Last weekend we traveled to Boulder Colorado for the National Peace Academy Peacelearning Conference on Ecological Peace. Aside from wanting to simply connect with other peacemakers to share ideas and get inspired, we also went to launch a new project. After many months of pondering, plotting and “peacing” things together, on February 19, the PeaceMeal Project was officially born.
Hannah and I met at the University for Peace in Costa Rica, where, among other things, we discovered we shared a mutual passion for all things related to peace and food (which, as a side note, is in our opinion, everything). I studied Peace Education and Hannah studied Natural Resources and Peace, and has worked in the food realm for many years.
Initially, we discussed a collaborative book project, a potluck of tales, a stone soup of narratives that they would collect from family, friends, and people in their networks who shared this passion (which, as it turns out, is just about everyone). We dreamed up outlines, potential lists of topics, and schemed about potential collaborators.
But one day, we thought, why stop there?
When the National Peace Academy announced it would be having a conference on Ecological Peace and was calling for submissions, the educational side of PeaceMeal was born. This was a logical next step as we are both passionate about awareness-raising and education. We prepared a 90-minute interactive and participatory workshop that included a mindful eating exercise, brainstorms about peace and food, the story of a Sun-Maid raisin, and a brainstorm about the intersections of peace and food at various levels, including challenges and opportunities.
Throughout the conference, the theme of food came up repeatedly. In the first keynote address, Randall Amster, head of the Peace and Justice Studies Association and the Department of Peace Studies at Prescott College, said “To get a meal, you have to compromise your morals.” I think we can all relate to this – perhaps wanting to give up some sort of food but not being able to because of its convenience or low cost. Or wanting to get food from local farmers but having trouble breaking free of the convenience of the supermarket. Or wanting to grow your own food, but not having the space to do so (or knowing how to grow in a confined space). His statement certainly resonated with me, as I strive to do my best with respect to my food consumption, but know there are certainly many ways I could do better. I want my food consumption to be aligned with my peaceful ideals.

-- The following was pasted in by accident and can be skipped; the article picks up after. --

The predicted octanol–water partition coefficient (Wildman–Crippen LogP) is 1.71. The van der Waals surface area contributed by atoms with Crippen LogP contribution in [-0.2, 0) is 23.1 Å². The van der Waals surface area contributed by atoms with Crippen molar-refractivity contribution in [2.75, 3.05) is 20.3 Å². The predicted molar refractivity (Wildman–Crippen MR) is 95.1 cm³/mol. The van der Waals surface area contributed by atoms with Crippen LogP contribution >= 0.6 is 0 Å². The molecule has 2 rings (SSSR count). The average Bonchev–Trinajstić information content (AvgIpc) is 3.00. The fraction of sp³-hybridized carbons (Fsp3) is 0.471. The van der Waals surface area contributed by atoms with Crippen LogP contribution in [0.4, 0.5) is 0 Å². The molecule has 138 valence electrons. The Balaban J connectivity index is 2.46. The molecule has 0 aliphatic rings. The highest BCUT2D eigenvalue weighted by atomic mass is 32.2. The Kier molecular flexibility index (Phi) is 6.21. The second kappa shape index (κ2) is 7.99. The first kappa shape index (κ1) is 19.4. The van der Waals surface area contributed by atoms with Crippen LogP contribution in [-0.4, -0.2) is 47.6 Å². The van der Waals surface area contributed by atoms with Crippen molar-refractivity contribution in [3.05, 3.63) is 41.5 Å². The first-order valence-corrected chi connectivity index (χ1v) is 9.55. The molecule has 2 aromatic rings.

Randall also discussed how food and water are unique in that they are essential resources – there are no alternatives to them, and they are necessary for our survival, making them unique in their importance. The overall theme of his talk wasn’t doomsday or apocalypse, though – it was filled with hope for change. He framed the current ecological crisis as opportunity, and said that “our complicity gives us leverage” – because we are part of the problem, it follows that we can be part of the solution as well. We simply need to muster the will in time, and he urged us to start anywhere, now.
So we start with PeaceMeal. The mission of PeaceMeal is broadly and creatively to explore the connections between peace and food. We eat several times a day – which gives us many opportunities to explore how our choices, our purchases, and our consumption of food can contribute to fostering peace, both inner and outer, and how our daily act of eating can be an act of peace in itself. We hope to leverage our complicity in the current food system, which is by and large depleting and unsustainable, to contribute to a new system that is life-sustaining and healthy, for us and for the planet as a whole. If we can change the way we eat, and align it with peaceful principles of sustainability, justice, health, equality, democracy, we can change the world.